Immigrant workers at a bakery on the Upper East Side who successfully challenged their employers over unfair work conditions will have their story documented in an upcoming film.
The Hand That Feeds follows Mahoma López and his fellow workers as they take on management at the Hot and Crusty Bagel Café.
A teaser for the documentary was posted on The New York Times website yesterday. In the Op-Docs piece, Mr. López stated that many employers hire immigrants as they are aware of their status and use it against them.
“When you ask to be paid at least minimum wage, they threaten to call Immigration,” he said. “Consumers want to buy organic food and they worry about how animals are treated. But why aren’t these same values applied to people?”
Mr. López came to America from Mexico when he was 18-years-old. “Immigrants make this city run,” he said. “This struggle started with immigrant workers, but it is also about the rights of workers who are citizens of this country.”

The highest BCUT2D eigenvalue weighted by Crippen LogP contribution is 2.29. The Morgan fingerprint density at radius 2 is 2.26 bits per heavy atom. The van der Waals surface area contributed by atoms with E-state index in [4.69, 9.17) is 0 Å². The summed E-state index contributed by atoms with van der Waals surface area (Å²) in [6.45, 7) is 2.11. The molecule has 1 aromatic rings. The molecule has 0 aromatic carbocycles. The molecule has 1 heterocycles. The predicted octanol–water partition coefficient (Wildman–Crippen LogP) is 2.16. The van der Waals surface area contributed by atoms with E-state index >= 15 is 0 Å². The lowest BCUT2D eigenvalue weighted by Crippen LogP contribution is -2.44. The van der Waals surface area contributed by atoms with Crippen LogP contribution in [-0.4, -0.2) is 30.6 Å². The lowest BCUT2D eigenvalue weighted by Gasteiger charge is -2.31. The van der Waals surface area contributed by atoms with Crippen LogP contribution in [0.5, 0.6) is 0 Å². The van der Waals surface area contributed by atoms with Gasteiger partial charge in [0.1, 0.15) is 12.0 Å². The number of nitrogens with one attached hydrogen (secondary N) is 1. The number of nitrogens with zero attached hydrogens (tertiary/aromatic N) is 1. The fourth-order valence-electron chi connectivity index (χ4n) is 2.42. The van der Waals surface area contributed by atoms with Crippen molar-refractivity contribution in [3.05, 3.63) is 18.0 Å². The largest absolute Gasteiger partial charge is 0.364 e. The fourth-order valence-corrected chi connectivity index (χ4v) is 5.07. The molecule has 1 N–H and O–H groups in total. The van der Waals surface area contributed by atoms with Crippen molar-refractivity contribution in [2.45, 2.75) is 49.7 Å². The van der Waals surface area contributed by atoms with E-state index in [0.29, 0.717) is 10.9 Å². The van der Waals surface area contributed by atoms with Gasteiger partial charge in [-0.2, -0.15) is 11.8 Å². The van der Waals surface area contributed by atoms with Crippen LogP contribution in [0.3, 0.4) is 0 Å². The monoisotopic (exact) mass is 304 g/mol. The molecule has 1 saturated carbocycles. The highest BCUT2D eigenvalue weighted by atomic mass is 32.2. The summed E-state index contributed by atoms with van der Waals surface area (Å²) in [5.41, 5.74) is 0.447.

When Hot and Crusty’s lawyers told employees they would not negotiate with them as they did not belong to a union, workers formed their own. Mr. López said the owners of the café, which is located on 63rd Street and Second Avenue, closed their business rather than deal with the complaints leveled against them.
In August 2012, the union began picketing the bakery. They remained outside the premises until new investors bought Hot and Crusty two months later. The new owners signed a contract with the workers, which entitled them to vacation and sick days. This development was described as “groundbreaking.”
Due to the support it received from the Occupy Wall Street movement, the strike was dubbed “Occupy Bakery.”
The documentary is due to be released in 2014.
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